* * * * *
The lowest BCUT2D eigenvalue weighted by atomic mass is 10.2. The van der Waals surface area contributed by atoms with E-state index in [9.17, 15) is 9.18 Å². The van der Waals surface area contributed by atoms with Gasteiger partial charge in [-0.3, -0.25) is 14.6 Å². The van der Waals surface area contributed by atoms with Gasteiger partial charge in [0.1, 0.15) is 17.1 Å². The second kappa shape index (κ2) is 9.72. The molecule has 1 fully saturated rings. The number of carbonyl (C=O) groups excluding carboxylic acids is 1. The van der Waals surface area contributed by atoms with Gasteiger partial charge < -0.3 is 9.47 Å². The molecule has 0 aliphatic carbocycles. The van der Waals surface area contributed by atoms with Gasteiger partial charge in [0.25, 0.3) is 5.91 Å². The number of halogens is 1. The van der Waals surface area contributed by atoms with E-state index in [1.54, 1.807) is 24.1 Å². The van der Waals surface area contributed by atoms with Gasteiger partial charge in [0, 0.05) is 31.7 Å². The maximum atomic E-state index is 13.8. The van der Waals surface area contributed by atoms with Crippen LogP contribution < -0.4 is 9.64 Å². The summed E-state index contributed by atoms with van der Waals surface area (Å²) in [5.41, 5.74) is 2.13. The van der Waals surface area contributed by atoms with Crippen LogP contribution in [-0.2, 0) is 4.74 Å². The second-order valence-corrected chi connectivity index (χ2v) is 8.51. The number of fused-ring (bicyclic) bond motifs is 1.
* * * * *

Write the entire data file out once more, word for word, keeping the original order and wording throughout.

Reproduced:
The lowest BCUT2D eigenvalue weighted by atomic mass is 10.2. The van der Waals surface area contributed by atoms with E-state index in [9.17, 15) is 9.18 Å². The van der Waals surface area contributed by atoms with Gasteiger partial charge in [-0.3, -0.25) is 14.6 Å². The van der Waals surface area contributed by atoms with Gasteiger partial charge in [0.1, 0.15) is 17.1 Å². The second kappa shape index (κ2) is 9.72. The molecule has 1 fully saturated rings. The number of carbonyl (C=O) groups excluding carboxylic acids is 1. The van der Waals surface area contributed by atoms with Gasteiger partial charge < -0.3 is 9.47 Å². The molecule has 0 aliphatic carbocycles. The van der Waals surface area contributed by atoms with Gasteiger partial charge in [0.25, 0.3) is 5.91 Å². The number of halogens is 1. The van der Waals surface area contributed by atoms with E-state index in [1.54, 1.807) is 24.1 Å². The van der Waals surface area contributed by atoms with Gasteiger partial charge in [0, 0.05) is 31.7 Å². The maximum atomic E-state index is 13.8. The van der Waals surface area contributed by atoms with Crippen LogP contribution < -0.4 is 9.64 Å². The summed E-state index contributed by atoms with van der Waals surface area (Å²) in [5.41, 5.74) is 2.13. The van der Waals surface area contributed by atoms with Crippen LogP contribution in [-0.2, 0) is 4.74 Å². The second-order valence-corrected chi connectivity index (χ2v) is 8.51. The number of fused-ring (bicyclic) bond motifs is 1.